On Dec. 4, 2004, Ng and all 11 members of the Board of Supervisors received a summary of violations, including receipt by Planning Commission President Shelley Bell of a $100,000 donation to the Board of Directors of the Bayview Opera House by Lennar in the weeks preceding the Planning Commission hearing to approve the Shipyard’s transfer and environmental findings. Bell, the executive director of the Opera House, did not inform members of the Opera House Board of the Lennar donation, according to Board member former Supervisor Willie B. Kennedy.
The Bayview Opera House Board of Directors and its executive director, Planning Commissioner Shelley Bell, also serve as fiscal agent for the Bayview Hunters Point Project Area Committee. The PAC oversees the Redevelopment Plan for the 1,500-acre project, which was stalled by a lawsuit filed by the Defend Bayview Hunters Point Committee to reinstate the referendum opposing the plan that was signed by more than 33,000 San Franciscans last year, certified by the City’s elections director and then tossed out by a City Attorney opinion.
In January of 2005 Ethics Commission investigator Richard Mo met with complainants and over the next two years received over 500 pages of hard copy and email documentation compiled by editors of the Bay View with assistance from Lynne Brown, Michael Boyd, Francisco DaCosta, Kevin Williams and Roland Shepard detailing the extensive history of corruption surrounding the Shipyard transfer.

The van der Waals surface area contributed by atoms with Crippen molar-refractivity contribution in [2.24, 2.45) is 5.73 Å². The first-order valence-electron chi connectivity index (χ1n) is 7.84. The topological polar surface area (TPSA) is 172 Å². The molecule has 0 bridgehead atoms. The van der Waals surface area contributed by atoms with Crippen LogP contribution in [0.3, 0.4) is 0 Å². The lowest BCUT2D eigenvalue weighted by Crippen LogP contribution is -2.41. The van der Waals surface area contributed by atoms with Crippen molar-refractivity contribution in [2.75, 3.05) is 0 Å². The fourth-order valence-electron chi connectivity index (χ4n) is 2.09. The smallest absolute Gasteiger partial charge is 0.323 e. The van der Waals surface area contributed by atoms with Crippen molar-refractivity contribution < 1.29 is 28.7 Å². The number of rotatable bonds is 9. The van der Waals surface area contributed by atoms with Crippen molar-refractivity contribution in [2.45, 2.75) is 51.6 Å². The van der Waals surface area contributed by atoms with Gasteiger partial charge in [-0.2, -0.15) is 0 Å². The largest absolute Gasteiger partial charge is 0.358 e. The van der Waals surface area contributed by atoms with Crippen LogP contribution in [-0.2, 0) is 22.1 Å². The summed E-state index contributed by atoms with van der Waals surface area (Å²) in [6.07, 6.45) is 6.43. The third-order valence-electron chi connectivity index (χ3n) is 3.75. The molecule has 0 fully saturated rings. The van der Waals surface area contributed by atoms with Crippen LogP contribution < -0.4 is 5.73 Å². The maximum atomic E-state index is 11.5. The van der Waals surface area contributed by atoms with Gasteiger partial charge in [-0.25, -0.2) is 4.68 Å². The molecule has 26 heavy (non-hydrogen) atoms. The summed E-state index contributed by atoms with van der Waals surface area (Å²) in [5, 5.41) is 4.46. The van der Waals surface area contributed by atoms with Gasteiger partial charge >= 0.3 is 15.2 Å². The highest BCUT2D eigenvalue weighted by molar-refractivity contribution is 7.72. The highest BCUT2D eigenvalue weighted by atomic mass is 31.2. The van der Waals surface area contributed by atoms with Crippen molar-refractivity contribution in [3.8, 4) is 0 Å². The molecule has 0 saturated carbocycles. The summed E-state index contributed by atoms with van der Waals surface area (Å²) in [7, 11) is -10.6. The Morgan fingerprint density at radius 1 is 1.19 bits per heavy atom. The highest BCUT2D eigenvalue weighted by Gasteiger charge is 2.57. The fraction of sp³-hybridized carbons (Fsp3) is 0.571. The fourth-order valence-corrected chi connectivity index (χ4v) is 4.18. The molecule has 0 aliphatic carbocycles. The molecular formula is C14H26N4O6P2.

In February of 2005, U.S. Attorney Andrew Cheng received documentation of violations of federal law involving Rep. Pelosi and Sen. Dianne Feinstein, whose husband Richard Blum has a financial interest in Catellus Developers, the master developer for the UCSF Mission Bay Campus.
The master plan for the City’s eastern neighborhoods, including the Shipyard, was discussed in a 2006 forum held at the Mission Bay campus that featured Laurence Pelosi. Pelosi is identified in the forum announcement as Lennar’s director of acquisitions for Shipyard Parcel A.
Cheng, in subsequent communications, referred the Hunters Point Shipyard redevelopment investigation to the Ethics Commission, the City Attorney’s Division of Governmental Integrity and the San Francisco Bureau of the FBI but has taken no direct action at the level of the U.S. Department of Justice.
In March of 2005, the City’s Sunshine Ordinance Task Force concluded that violations of the Sunshine Act occurred during enactment by the Board of Supervisors of the 14 measures approving development on Parcel A.
In March of 2005, the California Fair Political Practices Commission acknowledged receipt of complaints documenting financial conflicts of interest involving City officials and contractors. No follow up has occurred.